Stevie: When someone mentions a color, I associate it with my understanding of what that color is. I may have been able to see for a short time after I was born.

Oprah: Weren't you put in an incubator and given too much oxygen?

Stevie: Right—I was premature. My doctor didn't know what's known now about the right amount of oxygen, so I was given too much and an area of my eyes was destroyed. A girl who was born one minute before me actually died. She couldn't withstand that much oxygen.

Oprah: Have you ever felt bitter because of the doctor's mistake?

Stevie: No. Once when I went to Saginaw, Michigan, and visited the hospital where I was born, there was this big hoopla—they gave me a special award. I think people were scared I was planning to sue that doctor's ass. But he didn't have any intent to harm me.

Oprah: I read that when you were 5, you said to your mom, "Don't worry about me being blind, because I'm happy." True?

Stevie: I said something like that. It bothered me that my mother was crying all the time. She thought God might be punishing her for something. She lived during a time when things were particularly difficult for a woman in her circumstances. I used to say that if something happened to my mother, I wanted to die with her. That's because I loved her so much. I want to live so I can carry out the essence of what she has shown me: kindness and goodness.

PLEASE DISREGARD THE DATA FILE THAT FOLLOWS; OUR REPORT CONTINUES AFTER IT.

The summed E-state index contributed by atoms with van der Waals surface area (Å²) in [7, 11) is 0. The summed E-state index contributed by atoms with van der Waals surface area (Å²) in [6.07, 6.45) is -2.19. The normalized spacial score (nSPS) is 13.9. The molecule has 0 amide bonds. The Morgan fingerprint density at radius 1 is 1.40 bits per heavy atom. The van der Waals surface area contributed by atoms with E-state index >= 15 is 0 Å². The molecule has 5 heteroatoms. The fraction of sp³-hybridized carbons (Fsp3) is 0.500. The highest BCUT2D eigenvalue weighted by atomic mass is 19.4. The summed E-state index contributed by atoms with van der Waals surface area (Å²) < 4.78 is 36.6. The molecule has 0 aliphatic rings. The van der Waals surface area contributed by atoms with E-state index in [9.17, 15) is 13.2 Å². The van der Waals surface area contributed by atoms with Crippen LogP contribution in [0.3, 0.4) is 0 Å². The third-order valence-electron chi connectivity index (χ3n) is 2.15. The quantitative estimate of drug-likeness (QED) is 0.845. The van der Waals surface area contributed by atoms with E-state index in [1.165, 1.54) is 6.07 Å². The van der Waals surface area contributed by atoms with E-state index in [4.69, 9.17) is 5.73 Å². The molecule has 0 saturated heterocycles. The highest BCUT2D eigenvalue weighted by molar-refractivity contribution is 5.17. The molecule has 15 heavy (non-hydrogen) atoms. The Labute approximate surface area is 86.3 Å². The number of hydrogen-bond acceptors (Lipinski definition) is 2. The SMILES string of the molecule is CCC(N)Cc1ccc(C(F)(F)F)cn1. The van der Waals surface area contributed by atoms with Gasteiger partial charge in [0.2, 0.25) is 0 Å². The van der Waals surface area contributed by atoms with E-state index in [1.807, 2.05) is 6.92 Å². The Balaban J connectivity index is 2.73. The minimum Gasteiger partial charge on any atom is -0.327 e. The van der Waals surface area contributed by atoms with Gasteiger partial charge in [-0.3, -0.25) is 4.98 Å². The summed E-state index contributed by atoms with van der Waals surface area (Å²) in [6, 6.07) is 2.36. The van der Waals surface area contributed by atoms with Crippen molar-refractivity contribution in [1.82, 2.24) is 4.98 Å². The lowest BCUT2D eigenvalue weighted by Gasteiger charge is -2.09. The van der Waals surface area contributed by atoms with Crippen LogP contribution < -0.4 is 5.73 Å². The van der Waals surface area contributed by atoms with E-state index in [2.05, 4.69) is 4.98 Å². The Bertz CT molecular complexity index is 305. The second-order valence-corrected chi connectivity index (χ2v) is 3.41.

Oprah: What are the biggest lessons she passed on to you?

Stevie: To persevere. To never be ashamed. To not let my past bury me. When I was a child, kids used to make fun of me because I was blind. But I just became more curious: "How can I climb this tree and get an apple for this girl?" That's what mattered to me. We had these woodsheds in the backyard, and we played a game where we'd jump from the top of the woodshed into the alley. Who could jump the farthest? The kids were like, "Go, Steve, go!" but I guess I missed the moment when my brother Larry whispered, "Momma's home." So I'm on top of the shed saying, "Are you ready? Here we go!" And I jumped right into my mother's arms.

Oprah: Really?

Stevie: Yes—and she whipped that ass! [Laughs.]

Oprah: How old were you?

Stevie: About 8.

Oprah: And wasn't it around then when you first played a piano?

Stevie: That was when we lived in the projects. The neighbors had an old broken-down piano.

Oprah: What did you feel the first time you touched the keys?

Stevie: I was like "Whoo!"

Oprah: The same thing happened to Quincy Jones when he was around 11. He was a little hoodlum in Seattle, and he broke into a warehouse to steal pies. He found a piano, and when he touched the keys for the first time, he said he knew he'd come home.

Stevie: Yes. Quincy and I have a similar history.

Oprah: If you could live your life again, would you change being blind?

Stevie: I would not change it.